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Impressionism

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Published on Jul 5, 2012

Impressionism is a 19th-century art movement that originated with a group of Paris-based artists. Their independent exhibitions brought them to prominence during the 1870s and 1880s, in spite of harsh opposition from the conventional art community in France. The name of the style derives from the title of a Claude Monet work, Impression, soleil levant (Impression, Sunrise), which provoked the critic Louis Leroy to coin the term in a satiric review published in the Parisian newspaper Le Charivari.

Impressionist painting characteristics include

Relatively small, thin, yet visible brush strokes
Open composition
Emphasis on accurate depiction of light in its changing qualities (often accentuating the effects of the passage of time)
Common, ordinary subject matter
Inclusion of movement as a crucial element of human perception and experience
Unusual visual angles
The development of Impressionism in the visual arts was soon followed by analogous styles in other media that became known as Impressionist music and Impressionist literature.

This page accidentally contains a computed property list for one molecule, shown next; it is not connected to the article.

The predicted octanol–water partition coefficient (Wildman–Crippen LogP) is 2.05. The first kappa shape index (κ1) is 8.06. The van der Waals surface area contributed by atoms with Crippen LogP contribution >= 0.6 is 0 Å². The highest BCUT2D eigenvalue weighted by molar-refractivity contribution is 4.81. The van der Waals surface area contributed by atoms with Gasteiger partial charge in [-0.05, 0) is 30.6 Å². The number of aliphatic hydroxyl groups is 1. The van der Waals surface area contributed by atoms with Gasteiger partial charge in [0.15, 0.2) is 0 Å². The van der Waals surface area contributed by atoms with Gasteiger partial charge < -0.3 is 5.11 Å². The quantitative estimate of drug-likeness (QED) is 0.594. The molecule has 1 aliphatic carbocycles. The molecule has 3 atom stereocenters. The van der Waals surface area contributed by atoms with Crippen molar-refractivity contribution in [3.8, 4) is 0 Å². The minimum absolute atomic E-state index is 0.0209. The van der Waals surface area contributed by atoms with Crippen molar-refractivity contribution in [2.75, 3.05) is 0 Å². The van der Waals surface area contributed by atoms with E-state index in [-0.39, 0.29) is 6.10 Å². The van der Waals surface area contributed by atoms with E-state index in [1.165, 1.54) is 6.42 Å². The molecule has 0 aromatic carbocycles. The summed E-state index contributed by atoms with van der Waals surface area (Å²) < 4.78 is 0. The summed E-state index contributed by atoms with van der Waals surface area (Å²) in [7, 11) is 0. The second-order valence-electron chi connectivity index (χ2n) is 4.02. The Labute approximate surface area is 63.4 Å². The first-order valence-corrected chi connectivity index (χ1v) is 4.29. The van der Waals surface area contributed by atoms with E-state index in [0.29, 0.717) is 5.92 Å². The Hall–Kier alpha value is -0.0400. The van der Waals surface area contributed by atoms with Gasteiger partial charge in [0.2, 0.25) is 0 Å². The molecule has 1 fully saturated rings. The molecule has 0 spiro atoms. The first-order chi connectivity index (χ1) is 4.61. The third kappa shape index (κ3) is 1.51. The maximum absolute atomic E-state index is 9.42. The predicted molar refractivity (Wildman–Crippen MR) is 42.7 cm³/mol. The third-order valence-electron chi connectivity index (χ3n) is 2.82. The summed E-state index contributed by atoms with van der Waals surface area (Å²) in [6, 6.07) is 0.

Impressionism is a 19th century artistic movement.
In 1874, a group of artists called the Anonymous Society of Painters, Sculptors, Printmakers, etc. organized an exhibition in Paris that started the movement called Impressionism. The main man was Claude Monet.
The first impressionistic exhibit had critical reviews from arts critics. Cezanne and Monet received the harshest reviews by art critic Louis Leroy. Le Charivari newspaper published the art critic's review and used the word "Impressionist" from Claude Monet's painting entitled Impression Sunrise (Impression, Soleil Levant) to derisively describe the artists whose works he considered as being no more than unfinished sketches. He scathingly wrote:
Impression—I was certain of it. I was just telling myself that, since I was impressed, there had to be some impression in it ... and what freedom, what ease of workmanship! Wallpaper in its embryonic state is more finished than that seascape.

Little that Leroy knew that by bashing Claude Monet's Impression, Sunrise (Musée Marmottan Monet, Paris)- he would gave the Impressionist movement its name. Remember Leroy accused it of being a sketch or "impression," not a finished painting. haha! In your face leroy!


btw
In addition to their radical technique, the bright colors of Impressionist canvases were shocking for eyes accustomed to the more sober colors of Academic painting.
Impressionism, French Impressionnisme, a major movement, first in painting and later in music, that developed chiefly in France during the late 19th and early 20th centuries.

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